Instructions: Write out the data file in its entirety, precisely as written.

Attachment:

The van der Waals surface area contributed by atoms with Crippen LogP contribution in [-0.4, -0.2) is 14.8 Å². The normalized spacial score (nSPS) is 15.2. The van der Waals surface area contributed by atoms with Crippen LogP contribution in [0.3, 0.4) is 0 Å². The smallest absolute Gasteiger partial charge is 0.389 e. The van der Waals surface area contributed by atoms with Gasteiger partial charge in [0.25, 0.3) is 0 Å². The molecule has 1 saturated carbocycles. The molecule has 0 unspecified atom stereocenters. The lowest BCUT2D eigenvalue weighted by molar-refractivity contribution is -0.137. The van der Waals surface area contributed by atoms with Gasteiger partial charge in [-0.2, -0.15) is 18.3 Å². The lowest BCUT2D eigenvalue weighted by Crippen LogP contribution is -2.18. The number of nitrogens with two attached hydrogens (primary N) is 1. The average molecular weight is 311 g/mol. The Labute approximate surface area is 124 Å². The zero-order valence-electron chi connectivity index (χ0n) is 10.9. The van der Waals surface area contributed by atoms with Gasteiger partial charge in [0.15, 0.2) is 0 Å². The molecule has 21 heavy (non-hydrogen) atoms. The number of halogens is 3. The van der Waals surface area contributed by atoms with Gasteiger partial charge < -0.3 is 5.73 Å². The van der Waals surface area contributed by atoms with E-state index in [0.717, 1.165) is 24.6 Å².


The van der Waals surface area contributed by atoms with Crippen LogP contribution in [-0.4, -0.2) is 14.8 Å². The normalized spacial score (nSPS) is 15.2. The van der Waals surface area contributed by atoms with Crippen LogP contribution in [0.3, 0.4) is 0 Å². The smallest absolute Gasteiger partial charge is 0.389 e. The van der Waals surface area contributed by atoms with Gasteiger partial charge in [0.25, 0.3) is 0 Å². The molecule has 1 saturated carbocycles. The molecule has 0 unspecified atom stereocenters. The lowest BCUT2D eigenvalue weighted by molar-refractivity contribution is -0.137. The van der Waals surface area contributed by atoms with Gasteiger partial charge in [-0.2, -0.15) is 18.3 Å². The lowest BCUT2D eigenvalue weighted by Crippen LogP contribution is -2.18. The number of nitrogens with two attached hydrogens (primary N) is 1. The average molecular weight is 311 g/mol. The Labute approximate surface area is 124 Å². The zero-order valence-electron chi connectivity index (χ0n) is 10.9. The van der Waals surface area contributed by atoms with Gasteiger partial charge in [0.15, 0.2) is 0 Å². The molecule has 21 heavy (non-hydrogen) atoms. The number of halogens is 3. The van der Waals surface area contributed by atoms with Gasteiger partial charge < -0.3 is 5.73 Å². The van der Waals surface area contributed by atoms with E-state index in [0.717, 1.165) is 24.6 Å².